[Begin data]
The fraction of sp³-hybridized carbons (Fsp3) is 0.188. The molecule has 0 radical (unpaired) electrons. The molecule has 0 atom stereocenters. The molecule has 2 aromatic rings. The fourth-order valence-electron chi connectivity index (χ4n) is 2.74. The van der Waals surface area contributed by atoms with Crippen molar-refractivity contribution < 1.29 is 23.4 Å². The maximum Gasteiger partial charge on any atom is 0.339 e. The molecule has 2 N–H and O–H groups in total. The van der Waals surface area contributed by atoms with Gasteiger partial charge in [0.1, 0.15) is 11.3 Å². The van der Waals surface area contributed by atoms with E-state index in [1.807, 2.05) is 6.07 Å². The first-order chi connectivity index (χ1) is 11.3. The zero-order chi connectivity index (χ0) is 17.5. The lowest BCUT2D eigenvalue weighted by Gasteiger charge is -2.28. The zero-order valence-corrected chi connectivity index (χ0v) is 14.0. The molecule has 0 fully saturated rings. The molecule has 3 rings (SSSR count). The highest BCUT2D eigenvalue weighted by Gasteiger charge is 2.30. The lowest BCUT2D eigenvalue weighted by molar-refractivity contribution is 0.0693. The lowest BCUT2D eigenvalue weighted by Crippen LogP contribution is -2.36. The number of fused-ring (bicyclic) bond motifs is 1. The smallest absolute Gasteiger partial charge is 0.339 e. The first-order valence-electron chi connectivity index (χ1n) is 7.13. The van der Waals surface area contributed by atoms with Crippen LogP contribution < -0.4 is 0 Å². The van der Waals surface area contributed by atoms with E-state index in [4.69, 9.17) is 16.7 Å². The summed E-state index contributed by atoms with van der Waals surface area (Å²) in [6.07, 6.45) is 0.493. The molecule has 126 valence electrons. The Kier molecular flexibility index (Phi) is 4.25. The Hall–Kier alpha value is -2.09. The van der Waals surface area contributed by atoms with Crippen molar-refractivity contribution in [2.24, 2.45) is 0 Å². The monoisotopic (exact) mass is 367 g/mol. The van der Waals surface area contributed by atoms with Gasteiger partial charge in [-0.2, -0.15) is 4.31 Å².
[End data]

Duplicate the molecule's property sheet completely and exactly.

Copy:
The fraction of sp³-hybridized carbons (Fsp3) is 0.188. The molecule has 0 radical (unpaired) electrons. The molecule has 0 atom stereocenters. The molecule has 2 aromatic rings. The fourth-order valence-electron chi connectivity index (χ4n) is 2.74. The van der Waals surface area contributed by atoms with Crippen molar-refractivity contribution < 1.29 is 23.4 Å². The maximum Gasteiger partial charge on any atom is 0.339 e. The molecule has 2 N–H and O–H groups in total. The van der Waals surface area contributed by atoms with Gasteiger partial charge in [0.1, 0.15) is 11.3 Å². The van der Waals surface area contributed by atoms with E-state index in [1.807, 2.05) is 6.07 Å². The first-order chi connectivity index (χ1) is 11.3. The zero-order chi connectivity index (χ0) is 17.5. The lowest BCUT2D eigenvalue weighted by Gasteiger charge is -2.28. The zero-order valence-corrected chi connectivity index (χ0v) is 14.0. The molecule has 0 fully saturated rings. The molecule has 3 rings (SSSR count). The highest BCUT2D eigenvalue weighted by Gasteiger charge is 2.30. The lowest BCUT2D eigenvalue weighted by molar-refractivity contribution is 0.0693. The lowest BCUT2D eigenvalue weighted by Crippen LogP contribution is -2.36. The number of fused-ring (bicyclic) bond motifs is 1. The smallest absolute Gasteiger partial charge is 0.339 e. The first-order valence-electron chi connectivity index (χ1n) is 7.13. The van der Waals surface area contributed by atoms with Crippen LogP contribution < -0.4 is 0 Å². The van der Waals surface area contributed by atoms with E-state index in [4.69, 9.17) is 16.7 Å². The summed E-state index contributed by atoms with van der Waals surface area (Å²) in [6.07, 6.45) is 0.493. The molecule has 126 valence electrons. The Kier molecular flexibility index (Phi) is 4.25. The Hall–Kier alpha value is -2.09. The van der Waals surface area contributed by atoms with Crippen molar-refractivity contribution in [2.24, 2.45) is 0 Å². The monoisotopic (exact) mass is 367 g/mol. The van der Waals surface area contributed by atoms with Gasteiger partial charge in [-0.2, -0.15) is 4.31 Å².